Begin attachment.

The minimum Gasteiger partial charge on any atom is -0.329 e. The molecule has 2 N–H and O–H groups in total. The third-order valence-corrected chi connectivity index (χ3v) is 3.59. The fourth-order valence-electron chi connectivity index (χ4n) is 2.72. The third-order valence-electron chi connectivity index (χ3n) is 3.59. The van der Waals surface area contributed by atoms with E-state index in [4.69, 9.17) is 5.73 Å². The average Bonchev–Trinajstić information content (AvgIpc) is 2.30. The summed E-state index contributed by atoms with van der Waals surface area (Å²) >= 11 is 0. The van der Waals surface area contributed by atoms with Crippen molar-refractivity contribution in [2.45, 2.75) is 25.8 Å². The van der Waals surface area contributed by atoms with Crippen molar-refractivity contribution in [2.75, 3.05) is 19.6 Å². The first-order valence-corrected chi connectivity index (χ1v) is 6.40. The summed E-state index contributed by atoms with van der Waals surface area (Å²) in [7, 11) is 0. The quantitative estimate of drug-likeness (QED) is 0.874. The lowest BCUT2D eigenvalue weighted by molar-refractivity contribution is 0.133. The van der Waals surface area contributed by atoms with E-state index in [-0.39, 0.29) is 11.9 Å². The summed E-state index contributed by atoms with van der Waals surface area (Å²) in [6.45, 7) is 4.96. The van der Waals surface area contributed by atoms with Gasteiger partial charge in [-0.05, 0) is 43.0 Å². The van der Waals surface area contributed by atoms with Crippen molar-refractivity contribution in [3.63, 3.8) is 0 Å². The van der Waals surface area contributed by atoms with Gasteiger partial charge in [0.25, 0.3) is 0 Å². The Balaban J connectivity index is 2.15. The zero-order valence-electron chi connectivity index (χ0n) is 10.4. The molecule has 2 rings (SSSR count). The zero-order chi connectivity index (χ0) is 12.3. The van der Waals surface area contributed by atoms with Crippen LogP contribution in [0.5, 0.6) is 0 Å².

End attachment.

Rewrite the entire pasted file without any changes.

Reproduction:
The minimum Gasteiger partial charge on any atom is -0.329 e. The molecule has 2 N–H and O–H groups in total. The third-order valence-corrected chi connectivity index (χ3v) is 3.59. The fourth-order valence-electron chi connectivity index (χ4n) is 2.72. The third-order valence-electron chi connectivity index (χ3n) is 3.59. The van der Waals surface area contributed by atoms with E-state index in [4.69, 9.17) is 5.73 Å². The average Bonchev–Trinajstić information content (AvgIpc) is 2.30. The summed E-state index contributed by atoms with van der Waals surface area (Å²) >= 11 is 0. The van der Waals surface area contributed by atoms with Crippen molar-refractivity contribution in [2.45, 2.75) is 25.8 Å². The van der Waals surface area contributed by atoms with Crippen molar-refractivity contribution in [2.75, 3.05) is 19.6 Å². The first-order valence-corrected chi connectivity index (χ1v) is 6.40. The summed E-state index contributed by atoms with van der Waals surface area (Å²) in [7, 11) is 0. The quantitative estimate of drug-likeness (QED) is 0.874. The lowest BCUT2D eigenvalue weighted by molar-refractivity contribution is 0.133. The van der Waals surface area contributed by atoms with E-state index in [-0.39, 0.29) is 11.9 Å². The summed E-state index contributed by atoms with van der Waals surface area (Å²) in [6.45, 7) is 4.96. The van der Waals surface area contributed by atoms with Gasteiger partial charge in [-0.05, 0) is 43.0 Å². The van der Waals surface area contributed by atoms with Crippen molar-refractivity contribution in [3.63, 3.8) is 0 Å². The van der Waals surface area contributed by atoms with Gasteiger partial charge in [0.25, 0.3) is 0 Å². The Balaban J connectivity index is 2.15. The zero-order valence-electron chi connectivity index (χ0n) is 10.4. The molecule has 2 rings (SSSR count). The zero-order chi connectivity index (χ0) is 12.3. The van der Waals surface area contributed by atoms with Crippen LogP contribution in [0.5, 0.6) is 0 Å².